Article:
Horse Illustrated’s May 2020 cover model was a beautiful Appaloosa mare named Minnesota Nice, or Sunday as she’s called around the barn. The photo was taken back in 2007 when Sunday and her owner, Kaia Kroll, were both young, healthy, and full of life.
But in 2014, Kroll was in a horrific head-on car accident. She fractured around 25 bones in her body, shattering her pelvis, and breaking both ankles, her nose, and her back in three places, as well as sustaining many soft tissue injuries. She was was wheelchair-bound for several months and was in excruciating pain. The other driver, who crossed into her lane, did not survive the crash.
Kroll knew she would have years of recovery ahead of her and would be unable to ride and care for Sunday, so she decided to donate her to a therapeutic riding program.
“I hated seeing such a nice horse who I loved and enjoyed go to waste and thought she could instead get brushed, do some light riding, and be loved on by other kids in a therapy program,” Kroll says. But then the program determined she was not a good fit and offered to send her to a lady down the street that took many of her retired horses.
After 13 surgeries, physical therapy, alternative treatments, and hard work, Kroll not only regained her strength, but she competed in the 2018 Mr. and Ms. Natural Minnesota show and was crowned the 2018 Physique and Bodybuilding in novice and open IPE [International Pro Elite] and was also Ms. Natural Minnesota 2018. Her comeback from nearly dying in the accident to winning a bodybuilding title in just 3 1/2 years is nearly miraculous.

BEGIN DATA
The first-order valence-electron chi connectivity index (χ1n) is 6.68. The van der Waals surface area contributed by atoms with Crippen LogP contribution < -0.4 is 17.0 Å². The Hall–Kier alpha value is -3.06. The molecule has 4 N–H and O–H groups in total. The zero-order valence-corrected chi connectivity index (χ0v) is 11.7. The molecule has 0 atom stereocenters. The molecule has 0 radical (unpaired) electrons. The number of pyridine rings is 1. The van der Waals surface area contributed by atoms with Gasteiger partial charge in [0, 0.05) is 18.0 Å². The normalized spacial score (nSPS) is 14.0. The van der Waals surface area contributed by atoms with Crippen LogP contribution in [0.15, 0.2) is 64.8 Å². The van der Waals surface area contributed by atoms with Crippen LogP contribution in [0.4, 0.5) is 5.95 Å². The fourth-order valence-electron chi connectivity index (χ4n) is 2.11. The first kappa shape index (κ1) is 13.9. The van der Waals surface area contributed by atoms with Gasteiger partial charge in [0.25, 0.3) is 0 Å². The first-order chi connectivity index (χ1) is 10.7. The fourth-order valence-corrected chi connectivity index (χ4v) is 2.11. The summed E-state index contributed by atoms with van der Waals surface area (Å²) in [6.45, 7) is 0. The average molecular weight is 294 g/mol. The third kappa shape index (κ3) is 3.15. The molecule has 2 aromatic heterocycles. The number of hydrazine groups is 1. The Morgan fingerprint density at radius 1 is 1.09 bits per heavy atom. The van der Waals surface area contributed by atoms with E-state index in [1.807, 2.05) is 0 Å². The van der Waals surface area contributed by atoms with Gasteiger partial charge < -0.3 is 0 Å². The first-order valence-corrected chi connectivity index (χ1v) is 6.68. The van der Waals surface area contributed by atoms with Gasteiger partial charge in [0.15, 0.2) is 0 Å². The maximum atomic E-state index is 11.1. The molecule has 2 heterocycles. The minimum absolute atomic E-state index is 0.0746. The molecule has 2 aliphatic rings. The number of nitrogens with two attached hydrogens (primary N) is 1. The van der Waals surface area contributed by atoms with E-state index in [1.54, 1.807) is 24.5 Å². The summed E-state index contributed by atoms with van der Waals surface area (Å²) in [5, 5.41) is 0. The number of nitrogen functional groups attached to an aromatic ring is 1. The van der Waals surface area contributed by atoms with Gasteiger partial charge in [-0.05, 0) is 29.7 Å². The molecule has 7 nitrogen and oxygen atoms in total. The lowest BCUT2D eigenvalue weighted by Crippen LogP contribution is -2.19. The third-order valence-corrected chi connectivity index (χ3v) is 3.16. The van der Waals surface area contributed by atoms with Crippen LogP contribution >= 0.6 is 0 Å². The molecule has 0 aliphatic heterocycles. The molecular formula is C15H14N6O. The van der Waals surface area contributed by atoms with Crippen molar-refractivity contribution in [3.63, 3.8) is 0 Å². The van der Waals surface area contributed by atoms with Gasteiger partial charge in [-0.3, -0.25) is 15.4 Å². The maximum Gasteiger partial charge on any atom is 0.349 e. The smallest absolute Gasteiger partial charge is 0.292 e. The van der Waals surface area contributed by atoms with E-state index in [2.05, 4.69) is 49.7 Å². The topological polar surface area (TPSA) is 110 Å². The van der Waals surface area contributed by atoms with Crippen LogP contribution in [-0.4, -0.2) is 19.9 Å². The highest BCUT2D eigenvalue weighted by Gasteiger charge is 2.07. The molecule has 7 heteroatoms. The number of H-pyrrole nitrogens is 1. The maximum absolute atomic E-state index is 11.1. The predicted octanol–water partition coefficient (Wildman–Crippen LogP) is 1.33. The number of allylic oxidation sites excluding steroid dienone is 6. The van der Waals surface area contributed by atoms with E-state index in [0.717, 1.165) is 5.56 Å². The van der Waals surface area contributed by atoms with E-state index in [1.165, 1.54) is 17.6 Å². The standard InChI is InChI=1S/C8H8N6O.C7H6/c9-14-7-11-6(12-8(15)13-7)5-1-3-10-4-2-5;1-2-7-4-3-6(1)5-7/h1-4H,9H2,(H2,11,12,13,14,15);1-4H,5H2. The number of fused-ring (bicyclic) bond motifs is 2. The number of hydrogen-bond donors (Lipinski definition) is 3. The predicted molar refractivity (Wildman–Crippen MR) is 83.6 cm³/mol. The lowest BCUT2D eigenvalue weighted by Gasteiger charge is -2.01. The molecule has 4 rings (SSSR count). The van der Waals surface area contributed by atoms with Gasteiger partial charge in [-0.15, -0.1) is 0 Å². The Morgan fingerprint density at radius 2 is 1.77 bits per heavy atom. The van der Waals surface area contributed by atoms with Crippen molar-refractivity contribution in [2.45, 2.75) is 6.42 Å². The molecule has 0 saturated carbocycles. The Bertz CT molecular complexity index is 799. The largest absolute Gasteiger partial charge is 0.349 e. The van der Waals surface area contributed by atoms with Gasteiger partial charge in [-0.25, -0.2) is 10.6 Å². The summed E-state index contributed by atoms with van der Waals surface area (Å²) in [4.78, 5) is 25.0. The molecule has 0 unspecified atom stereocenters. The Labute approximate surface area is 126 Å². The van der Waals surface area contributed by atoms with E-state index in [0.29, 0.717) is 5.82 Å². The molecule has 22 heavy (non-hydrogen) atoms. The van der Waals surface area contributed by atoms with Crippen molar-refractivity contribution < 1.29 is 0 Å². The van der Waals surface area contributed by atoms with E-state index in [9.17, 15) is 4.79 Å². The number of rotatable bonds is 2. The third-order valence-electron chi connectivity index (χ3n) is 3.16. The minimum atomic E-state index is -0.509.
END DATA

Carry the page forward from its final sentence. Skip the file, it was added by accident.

Last fall, Kroll made a trip to visit Sunday and check on her, as the woman caring for her said she was going to put her down, because she was becoming too thin. What she found was a horse in terrible shape.
“When we stepped inside, my mother and I stopped dead in our tracks,” she says. “I had never seen anything like it, much less my own horse. She was thin as a rail, had rain rot all over her body, her feet were frayed and stubby, her beautiful tail that we worked so hard to grow was falling out, she was covered in filth, and her eyes were half-closed as she stood there dazed. My mother and I held each other and cried.”
Kaia Kroll and her mother asked for a moment alone to consider their options, but they weren’t sure Sunday would survive the trailer ride back to the barn where Kroll had previously boarded her.
“But then moments from my own journey began to flash through my head,” she says. “They didn’t leave me on the side of the road to die or put me down. Therefore, I decided Sunday deserves a fighting chance, too. We tried to make arrangements to get Sunday trailered home the next morning”
Sunday’s rehabilitation has included a lot of love, along with various supplements and corrective shoeing. “We slowly re-fed Sunday, as we didn’t want to shock her system,” explains Kroll. “We have finally gotten to a point where we felt that she was getting slightly heavy again and we can feel comfortable cutting her feed back to a normal amount. Yay for little victories!”
Sunday is 17 now and is retired from riding due to joint and chronic pain issues.
“I can relate!” Kroll says.
While her main goal is to keep Sunday happy and healthy, Kroll would love to get Sunday involved with a local therapeutic program where she could help others who face physical or emotional struggles.
“With Sunday’s sweet disposition and her patience, I think she would be a wonderful therapy horse.”
She hopes to continue working toward a degree in the medical field so she can help others the way she’s been helped. “Through my journey, I learned that great things come from adversity and that we can use our experiences to help others.”